The zebra spider (Salticus scenicus) is a common household jumping spider. Like other jumping spiders, it does not build a web. It uses its four pairs of large eyes to locate prey and its jumping ability to pounce and capture it. Zebra spiders are often noted for their ‘curiosity’ when observed by humans; many seem aware of their audience and seem to respond to observation by raising their heads and studying the observer.
A tough photo to describe. Sun. Trees. Pretty.
This grasshopper is a strong flier, and is active in warm weather; on warm days it can frequently be seen sunning itself on walls, bare ground and paths. The song consists of chirps lasting half a second long.
Folkestone Harbour station is a railway station built to serve the port of Folkestone in Kent, and is one of three stations in the town. It is at the end of the short 1-in-30 Folkestone Harbour Branch Line, joining the South Eastern Main Line at Folkestone Junction. The branch and harbour station provided a rail connection for boat trains from London which connected with the ferry services to Calais and Boulogne.
The branch and station closed to regular passenger train services in 2001 although the line and station continued to be used by the Venice-Simplon Orient Express (VSOE) and railtours. As of March 2009 Network Rail intend to close the branch, and an association has formed to preserve it as a heritage line.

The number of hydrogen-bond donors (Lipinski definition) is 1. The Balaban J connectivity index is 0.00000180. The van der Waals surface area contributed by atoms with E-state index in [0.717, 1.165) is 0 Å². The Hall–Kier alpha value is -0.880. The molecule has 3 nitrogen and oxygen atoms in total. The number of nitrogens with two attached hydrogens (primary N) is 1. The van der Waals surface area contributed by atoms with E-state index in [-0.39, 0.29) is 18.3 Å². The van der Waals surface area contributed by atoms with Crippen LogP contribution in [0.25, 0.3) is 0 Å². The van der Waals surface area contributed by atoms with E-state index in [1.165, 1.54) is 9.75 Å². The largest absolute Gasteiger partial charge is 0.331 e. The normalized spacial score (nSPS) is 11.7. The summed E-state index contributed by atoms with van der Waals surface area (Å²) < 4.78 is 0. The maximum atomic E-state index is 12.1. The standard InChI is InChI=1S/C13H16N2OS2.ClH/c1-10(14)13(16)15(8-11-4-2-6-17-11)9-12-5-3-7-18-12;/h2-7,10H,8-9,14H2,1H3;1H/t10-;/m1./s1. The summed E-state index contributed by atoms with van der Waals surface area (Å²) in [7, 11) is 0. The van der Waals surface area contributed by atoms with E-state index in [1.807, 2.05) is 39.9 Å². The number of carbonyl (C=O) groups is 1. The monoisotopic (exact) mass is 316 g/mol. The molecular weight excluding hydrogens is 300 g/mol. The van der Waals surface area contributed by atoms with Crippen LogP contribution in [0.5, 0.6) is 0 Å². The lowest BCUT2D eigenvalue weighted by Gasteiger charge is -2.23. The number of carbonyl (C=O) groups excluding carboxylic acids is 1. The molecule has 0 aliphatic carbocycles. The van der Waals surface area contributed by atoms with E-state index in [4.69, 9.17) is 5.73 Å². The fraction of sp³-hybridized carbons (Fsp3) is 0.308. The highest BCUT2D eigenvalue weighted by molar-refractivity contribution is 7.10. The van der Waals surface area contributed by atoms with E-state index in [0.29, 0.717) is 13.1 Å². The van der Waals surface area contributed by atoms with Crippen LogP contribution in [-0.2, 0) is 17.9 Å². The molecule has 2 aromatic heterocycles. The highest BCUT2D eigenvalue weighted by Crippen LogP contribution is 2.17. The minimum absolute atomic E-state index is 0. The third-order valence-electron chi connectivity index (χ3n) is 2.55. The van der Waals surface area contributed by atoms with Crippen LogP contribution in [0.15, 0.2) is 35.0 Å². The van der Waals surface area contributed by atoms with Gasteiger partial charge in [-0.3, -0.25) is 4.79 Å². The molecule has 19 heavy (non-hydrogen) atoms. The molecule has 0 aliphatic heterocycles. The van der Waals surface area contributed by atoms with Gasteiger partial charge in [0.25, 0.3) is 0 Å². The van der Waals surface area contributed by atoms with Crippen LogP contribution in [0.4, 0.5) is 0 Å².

Pardosa amentata. These wolf spiders can be found amongst leaf litter at woodland edges, especially on sunny days. Like other wolf spiders they catch their prey by hunting rather than building a web.
The female carries her eggs in a round sack beneath her body. When the baby spiders hatch from their eggs the female carries the baby spiders on her back until they are big enough to fend for themselves.
Purple Poppies are so cool! We had a couple appear last year, but the self-seeding nature of the Poppy has led to at least fifteen flowers this summer. The neighbours are actually asking for seeds. Bless.
This a balloon. We have Virgin TV. Spooky!
Very pleased and excited to have an Adonis Blue land in the garden at the weekend. The Adonis Blue is a species of chalk downland, where it may be found in warm, sheltered spots. The male Adonis Blue has brilliantly-coloured blue wings that gives this butterfly its name, and can be found flying low over vegetation, seeking out the less-conspicuous females that are a rich chocolate brown in colour. The distribution of this species follows the distribution of Horseshoe Vetch which, in turn, follows the distribution of chalk grassland. This species is therefore restricted to the south and east of England. This species lives in discrete colonies.
The vehicle cleans toilets. Lush.